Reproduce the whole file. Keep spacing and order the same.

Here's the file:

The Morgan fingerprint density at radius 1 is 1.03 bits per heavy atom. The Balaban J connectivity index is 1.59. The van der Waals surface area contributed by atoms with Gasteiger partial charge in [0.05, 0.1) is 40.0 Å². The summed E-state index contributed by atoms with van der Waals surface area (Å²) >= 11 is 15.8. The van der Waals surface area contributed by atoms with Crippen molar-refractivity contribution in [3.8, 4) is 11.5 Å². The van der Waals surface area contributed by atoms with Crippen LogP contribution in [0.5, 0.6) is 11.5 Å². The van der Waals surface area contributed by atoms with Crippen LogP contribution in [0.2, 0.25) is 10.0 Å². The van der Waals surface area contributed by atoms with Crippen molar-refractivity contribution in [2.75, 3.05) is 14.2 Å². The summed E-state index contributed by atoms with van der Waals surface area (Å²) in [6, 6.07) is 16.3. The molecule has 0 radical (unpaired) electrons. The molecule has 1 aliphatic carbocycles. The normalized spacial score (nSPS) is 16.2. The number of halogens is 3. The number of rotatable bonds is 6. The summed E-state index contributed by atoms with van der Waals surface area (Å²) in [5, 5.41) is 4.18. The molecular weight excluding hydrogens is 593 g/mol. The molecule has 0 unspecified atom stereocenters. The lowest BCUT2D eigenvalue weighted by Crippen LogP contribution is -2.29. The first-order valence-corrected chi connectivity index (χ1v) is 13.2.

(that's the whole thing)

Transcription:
The Morgan fingerprint density at radius 1 is 1.03 bits per heavy atom. The Balaban J connectivity index is 1.59. The van der Waals surface area contributed by atoms with Gasteiger partial charge in [0.05, 0.1) is 40.0 Å². The summed E-state index contributed by atoms with van der Waals surface area (Å²) >= 11 is 15.8. The van der Waals surface area contributed by atoms with Crippen molar-refractivity contribution in [3.8, 4) is 11.5 Å². The van der Waals surface area contributed by atoms with Crippen LogP contribution in [0.5, 0.6) is 11.5 Å². The van der Waals surface area contributed by atoms with Crippen LogP contribution in [0.2, 0.25) is 10.0 Å². The van der Waals surface area contributed by atoms with Crippen molar-refractivity contribution in [2.75, 3.05) is 14.2 Å². The summed E-state index contributed by atoms with van der Waals surface area (Å²) in [6, 6.07) is 16.3. The molecule has 0 radical (unpaired) electrons. The molecule has 1 aliphatic carbocycles. The normalized spacial score (nSPS) is 16.2. The number of halogens is 3. The number of rotatable bonds is 6. The summed E-state index contributed by atoms with van der Waals surface area (Å²) in [5, 5.41) is 4.18. The molecular weight excluding hydrogens is 593 g/mol. The molecule has 0 unspecified atom stereocenters. The lowest BCUT2D eigenvalue weighted by Crippen LogP contribution is -2.29. The first-order valence-corrected chi connectivity index (χ1v) is 13.2.